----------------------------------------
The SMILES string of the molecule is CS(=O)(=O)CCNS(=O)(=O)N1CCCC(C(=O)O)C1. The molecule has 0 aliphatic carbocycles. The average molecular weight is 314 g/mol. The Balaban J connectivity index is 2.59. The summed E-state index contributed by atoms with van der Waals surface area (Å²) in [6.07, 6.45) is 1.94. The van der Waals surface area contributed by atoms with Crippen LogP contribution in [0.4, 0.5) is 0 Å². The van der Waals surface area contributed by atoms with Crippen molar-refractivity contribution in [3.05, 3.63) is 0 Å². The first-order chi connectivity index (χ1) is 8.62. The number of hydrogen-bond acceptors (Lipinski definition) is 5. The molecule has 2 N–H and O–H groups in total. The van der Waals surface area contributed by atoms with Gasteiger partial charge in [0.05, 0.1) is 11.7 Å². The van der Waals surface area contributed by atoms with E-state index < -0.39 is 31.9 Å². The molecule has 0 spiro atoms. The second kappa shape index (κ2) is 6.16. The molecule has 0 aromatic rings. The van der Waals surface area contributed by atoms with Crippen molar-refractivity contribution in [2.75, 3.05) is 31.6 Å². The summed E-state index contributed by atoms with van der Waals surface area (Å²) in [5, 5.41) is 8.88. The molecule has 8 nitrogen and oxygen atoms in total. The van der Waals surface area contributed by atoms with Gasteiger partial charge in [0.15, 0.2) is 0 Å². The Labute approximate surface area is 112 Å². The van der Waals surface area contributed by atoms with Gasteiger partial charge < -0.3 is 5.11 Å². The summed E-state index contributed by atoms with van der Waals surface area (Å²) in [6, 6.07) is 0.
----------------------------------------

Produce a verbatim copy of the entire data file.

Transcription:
The SMILES string of the molecule is CS(=O)(=O)CCNS(=O)(=O)N1CCCC(C(=O)O)C1. The molecule has 0 aliphatic carbocycles. The average molecular weight is 314 g/mol. The Balaban J connectivity index is 2.59. The summed E-state index contributed by atoms with van der Waals surface area (Å²) in [6.07, 6.45) is 1.94. The van der Waals surface area contributed by atoms with Crippen LogP contribution in [0.4, 0.5) is 0 Å². The van der Waals surface area contributed by atoms with Crippen molar-refractivity contribution in [3.05, 3.63) is 0 Å². The first-order chi connectivity index (χ1) is 8.62. The number of hydrogen-bond acceptors (Lipinski definition) is 5. The molecule has 2 N–H and O–H groups in total. The van der Waals surface area contributed by atoms with Gasteiger partial charge in [0.05, 0.1) is 11.7 Å². The van der Waals surface area contributed by atoms with E-state index < -0.39 is 31.9 Å². The molecule has 0 spiro atoms. The second kappa shape index (κ2) is 6.16. The molecule has 0 aromatic rings. The van der Waals surface area contributed by atoms with Crippen molar-refractivity contribution in [2.75, 3.05) is 31.6 Å². The summed E-state index contributed by atoms with van der Waals surface area (Å²) in [5, 5.41) is 8.88. The molecule has 8 nitrogen and oxygen atoms in total. The van der Waals surface area contributed by atoms with Gasteiger partial charge in [0.15, 0.2) is 0 Å². The Labute approximate surface area is 112 Å². The van der Waals surface area contributed by atoms with Gasteiger partial charge < -0.3 is 5.11 Å². The summed E-state index contributed by atoms with van der Waals surface area (Å²) in [6, 6.07) is 0.